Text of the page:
Kraus was also the whole-country champion in track swimming in the 1930s. He represented the Jewish sport club Hagibor and later the famous Slávia Prague. He also played water polo, soccer and tennis.

In the late 1930s, Hitler's Nazi regime was on the rise, and was threatening Czechoslovakia. Kraus often spoke against Nazism - the especially against Konrad Henlein and rise of Nazi powers in the Sudetenland - in his regular radio relations. Therefore, he provoked anger of the Henlein followers who even interpelled against him in the Czechoslovak Parliament.

In May 1938, during the Munich Crisis, he joined the army during mobilization (a story "A Helmet in the Field" ("Přilba v poli")). These events, culminating with the Munich betrayal (the "Runciman at Henlein's" report), had tragic results not solely for him.

Kraus was also a keen sportsman. He played soccer, water polo and did competition swimming. He was a member of the famous Slavia Prague, later he switched to the Jewish Sports Club Hagibor Prague. In the 1930s, he became the overall swimming champion of Czechoslovakia.

Protectorate, resistance, and arrest[edit]

After the German occupation of Czechoslovakia, Kraus became an informer of the resistance group of František Schmoranz. This network, later known as the "Schmoranz group" did mostly intel activities and collection of information about the German Army. This information was then passed along to the former analyts of the Czechoslovak Army and in the form of messages, these were then sent through the Obrana národa to London. After Schmnoranz being arrested by the Gestapo, Kraus was also arrested. He was interrogated in the Petschek Palace and then briefly jailed at Pankrác but because his connection to the group was never proved, he was eventually released.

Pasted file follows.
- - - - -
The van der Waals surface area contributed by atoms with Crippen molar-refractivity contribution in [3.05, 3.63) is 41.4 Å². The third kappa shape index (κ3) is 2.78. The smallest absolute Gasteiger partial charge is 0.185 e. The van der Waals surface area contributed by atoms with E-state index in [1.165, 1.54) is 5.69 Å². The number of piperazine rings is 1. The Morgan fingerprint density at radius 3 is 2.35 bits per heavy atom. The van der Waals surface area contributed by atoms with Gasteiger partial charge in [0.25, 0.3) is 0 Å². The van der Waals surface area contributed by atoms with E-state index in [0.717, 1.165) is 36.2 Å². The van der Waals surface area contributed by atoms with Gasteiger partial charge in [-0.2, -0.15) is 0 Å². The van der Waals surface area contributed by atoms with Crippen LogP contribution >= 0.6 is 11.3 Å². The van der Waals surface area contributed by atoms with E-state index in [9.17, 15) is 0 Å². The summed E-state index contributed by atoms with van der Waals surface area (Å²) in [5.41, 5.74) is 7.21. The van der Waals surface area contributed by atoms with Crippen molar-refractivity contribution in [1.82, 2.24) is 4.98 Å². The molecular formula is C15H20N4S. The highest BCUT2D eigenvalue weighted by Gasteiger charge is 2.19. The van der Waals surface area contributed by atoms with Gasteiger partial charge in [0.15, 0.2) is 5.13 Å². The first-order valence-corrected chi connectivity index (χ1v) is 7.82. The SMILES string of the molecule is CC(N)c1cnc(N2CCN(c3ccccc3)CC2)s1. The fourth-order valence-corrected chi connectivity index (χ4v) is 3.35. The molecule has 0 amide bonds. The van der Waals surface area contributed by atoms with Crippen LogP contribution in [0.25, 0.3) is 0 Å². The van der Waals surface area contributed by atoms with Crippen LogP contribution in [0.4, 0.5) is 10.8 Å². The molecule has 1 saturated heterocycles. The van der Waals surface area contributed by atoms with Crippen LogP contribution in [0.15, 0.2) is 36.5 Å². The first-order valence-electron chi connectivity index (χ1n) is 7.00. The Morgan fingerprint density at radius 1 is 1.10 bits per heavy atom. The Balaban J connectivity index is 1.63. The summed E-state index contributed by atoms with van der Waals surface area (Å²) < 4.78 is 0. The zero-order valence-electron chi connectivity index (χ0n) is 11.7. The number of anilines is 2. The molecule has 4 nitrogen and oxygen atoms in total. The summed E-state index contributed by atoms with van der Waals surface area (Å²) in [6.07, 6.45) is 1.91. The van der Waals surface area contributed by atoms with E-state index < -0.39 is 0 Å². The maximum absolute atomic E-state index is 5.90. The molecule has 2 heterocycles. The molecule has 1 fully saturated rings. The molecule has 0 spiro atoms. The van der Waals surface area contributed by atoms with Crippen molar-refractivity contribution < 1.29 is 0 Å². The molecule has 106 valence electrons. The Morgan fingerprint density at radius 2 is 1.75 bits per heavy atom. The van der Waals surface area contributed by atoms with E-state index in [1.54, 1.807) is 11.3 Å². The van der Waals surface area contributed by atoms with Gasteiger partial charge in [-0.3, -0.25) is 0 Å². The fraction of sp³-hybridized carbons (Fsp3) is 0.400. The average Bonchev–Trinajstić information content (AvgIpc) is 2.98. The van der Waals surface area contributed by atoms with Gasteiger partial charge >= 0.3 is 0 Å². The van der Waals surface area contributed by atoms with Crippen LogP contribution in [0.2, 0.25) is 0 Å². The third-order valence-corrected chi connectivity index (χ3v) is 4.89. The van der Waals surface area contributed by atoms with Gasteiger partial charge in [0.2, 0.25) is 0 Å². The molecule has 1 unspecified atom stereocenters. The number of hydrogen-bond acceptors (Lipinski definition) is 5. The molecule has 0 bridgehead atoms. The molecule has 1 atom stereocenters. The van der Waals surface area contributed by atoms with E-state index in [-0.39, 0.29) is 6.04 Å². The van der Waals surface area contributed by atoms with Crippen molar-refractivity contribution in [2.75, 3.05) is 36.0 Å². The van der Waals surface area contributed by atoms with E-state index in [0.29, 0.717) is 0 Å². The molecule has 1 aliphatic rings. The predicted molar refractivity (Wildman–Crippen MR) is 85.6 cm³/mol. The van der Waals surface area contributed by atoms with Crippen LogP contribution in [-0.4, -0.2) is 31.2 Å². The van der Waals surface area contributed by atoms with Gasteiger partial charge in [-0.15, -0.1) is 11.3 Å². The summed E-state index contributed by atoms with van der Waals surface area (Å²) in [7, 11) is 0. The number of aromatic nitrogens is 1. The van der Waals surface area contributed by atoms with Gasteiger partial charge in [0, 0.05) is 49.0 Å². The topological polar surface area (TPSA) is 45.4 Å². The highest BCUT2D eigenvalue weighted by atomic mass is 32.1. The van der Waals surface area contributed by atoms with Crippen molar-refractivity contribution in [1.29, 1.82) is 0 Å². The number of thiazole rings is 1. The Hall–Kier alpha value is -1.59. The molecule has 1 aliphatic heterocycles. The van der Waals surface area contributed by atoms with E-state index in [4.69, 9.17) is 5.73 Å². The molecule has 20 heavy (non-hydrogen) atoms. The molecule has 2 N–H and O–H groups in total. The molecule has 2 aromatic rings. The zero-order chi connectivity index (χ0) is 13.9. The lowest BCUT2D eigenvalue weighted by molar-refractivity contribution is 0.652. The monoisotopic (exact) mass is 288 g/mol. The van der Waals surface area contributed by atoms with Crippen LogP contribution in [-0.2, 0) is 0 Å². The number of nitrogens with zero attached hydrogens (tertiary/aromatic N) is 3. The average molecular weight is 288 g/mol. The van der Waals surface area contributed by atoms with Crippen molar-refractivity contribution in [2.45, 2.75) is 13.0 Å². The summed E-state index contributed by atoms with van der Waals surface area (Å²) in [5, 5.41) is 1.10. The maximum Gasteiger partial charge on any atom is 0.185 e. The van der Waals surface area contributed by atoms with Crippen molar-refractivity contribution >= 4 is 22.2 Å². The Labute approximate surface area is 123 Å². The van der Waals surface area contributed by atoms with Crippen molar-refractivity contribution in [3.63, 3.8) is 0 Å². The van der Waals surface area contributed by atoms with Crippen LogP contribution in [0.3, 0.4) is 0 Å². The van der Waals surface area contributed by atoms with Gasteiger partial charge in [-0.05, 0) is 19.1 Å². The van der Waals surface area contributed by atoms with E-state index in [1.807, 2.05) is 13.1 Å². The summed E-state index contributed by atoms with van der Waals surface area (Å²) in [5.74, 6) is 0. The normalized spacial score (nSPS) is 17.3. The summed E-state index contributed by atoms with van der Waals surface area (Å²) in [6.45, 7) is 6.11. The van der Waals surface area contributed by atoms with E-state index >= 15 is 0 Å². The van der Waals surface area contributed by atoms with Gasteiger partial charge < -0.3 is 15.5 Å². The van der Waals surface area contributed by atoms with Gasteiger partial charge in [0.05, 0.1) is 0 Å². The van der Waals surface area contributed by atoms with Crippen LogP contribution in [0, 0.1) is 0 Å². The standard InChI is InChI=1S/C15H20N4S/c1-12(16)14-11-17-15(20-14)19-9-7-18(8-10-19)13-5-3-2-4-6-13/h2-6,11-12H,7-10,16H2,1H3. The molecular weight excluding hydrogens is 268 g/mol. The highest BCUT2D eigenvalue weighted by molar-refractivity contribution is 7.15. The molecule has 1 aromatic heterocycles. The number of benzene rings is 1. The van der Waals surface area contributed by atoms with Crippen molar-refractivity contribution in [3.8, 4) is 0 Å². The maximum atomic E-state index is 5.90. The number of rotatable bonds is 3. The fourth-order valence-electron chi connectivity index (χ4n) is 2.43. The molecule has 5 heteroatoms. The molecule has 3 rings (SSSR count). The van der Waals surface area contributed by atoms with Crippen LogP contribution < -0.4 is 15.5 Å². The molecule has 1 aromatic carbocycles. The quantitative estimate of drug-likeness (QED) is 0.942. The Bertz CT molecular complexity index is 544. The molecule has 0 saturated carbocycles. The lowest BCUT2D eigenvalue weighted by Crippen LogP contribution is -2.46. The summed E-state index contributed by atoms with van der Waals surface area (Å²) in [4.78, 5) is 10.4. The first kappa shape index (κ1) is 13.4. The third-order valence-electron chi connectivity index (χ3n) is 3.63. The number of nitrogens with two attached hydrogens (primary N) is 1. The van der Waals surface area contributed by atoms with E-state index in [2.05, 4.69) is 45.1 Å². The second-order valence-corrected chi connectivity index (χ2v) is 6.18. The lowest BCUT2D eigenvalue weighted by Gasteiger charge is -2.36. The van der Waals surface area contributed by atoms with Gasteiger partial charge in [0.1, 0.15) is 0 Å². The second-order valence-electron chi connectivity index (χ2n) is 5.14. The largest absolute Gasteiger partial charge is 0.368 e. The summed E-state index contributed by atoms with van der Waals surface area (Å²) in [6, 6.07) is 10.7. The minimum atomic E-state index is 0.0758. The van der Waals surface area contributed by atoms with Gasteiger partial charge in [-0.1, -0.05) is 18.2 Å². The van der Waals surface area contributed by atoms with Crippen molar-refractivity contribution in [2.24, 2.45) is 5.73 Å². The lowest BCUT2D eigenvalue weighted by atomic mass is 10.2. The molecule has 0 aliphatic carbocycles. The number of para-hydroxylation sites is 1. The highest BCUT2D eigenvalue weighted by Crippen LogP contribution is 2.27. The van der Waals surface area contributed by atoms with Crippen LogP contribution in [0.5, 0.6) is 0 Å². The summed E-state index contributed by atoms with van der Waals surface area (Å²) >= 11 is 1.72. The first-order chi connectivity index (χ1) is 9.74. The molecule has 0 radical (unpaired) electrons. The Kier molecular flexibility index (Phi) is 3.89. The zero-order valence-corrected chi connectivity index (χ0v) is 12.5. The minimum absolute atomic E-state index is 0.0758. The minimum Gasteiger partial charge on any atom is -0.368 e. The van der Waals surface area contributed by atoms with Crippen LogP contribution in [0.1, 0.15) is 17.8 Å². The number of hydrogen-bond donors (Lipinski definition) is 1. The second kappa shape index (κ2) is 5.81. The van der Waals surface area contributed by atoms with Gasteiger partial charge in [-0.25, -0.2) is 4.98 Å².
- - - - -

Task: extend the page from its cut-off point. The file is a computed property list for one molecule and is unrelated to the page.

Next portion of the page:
Holocaust[edit]

Because, during the 1930s, he was one of the strongest voices criticizing the Nazis, Henlein's SdP, their evil methods and their rise to power, he was immediately on their blacklist not only as a Jew, but as a Social Democrat and as a member of intelligentsia. In November 1941, Kraus was put onto the first transport to Terezín, the Ak-1 ("Aufbaukommando Eins"), the so-called "Ghetto Build-up Unit". This group was sent ahead to prepare the small city of Terezín in North Bohemia for the planned incoming transports of dozens of thousands of Jews, mainly from the Protectorate, Germany and Austria, into the city, therefore becoming a ghetto. In the transport, Kraus got the number Ak-353. The Ak-1 transport was a normal, passenger train, not cattle wagons as it was common later. As there is no railroad connection to Terezín from the main corridor, the group was transported to nearby Bohušovice nad Ohří and from there had to walk, escorted by Czech gendarmerie, to Terezín.

Terezín[edit]

Literary works[edit]

  • Gas, gas... then Fire (Plyn, plyn… pak oheň) (1945)
  • And Bring Back Our Scattered Ones (A přiveď zpět naše roztroušené)
  • David will Live (Originally Shemaryahu seeks God) (David bude žít; Šemarjáhu hledá Boha)
  • A Changed Land (Proměněná země) (1957)
  • A Hangman Without a Shadow (Kat beze stínu) (written in the 1960s, published illegally in samizdat in 1984, officially published in 2003)
  • Drůš Mauruse Blocha

Sources and further reading[edit]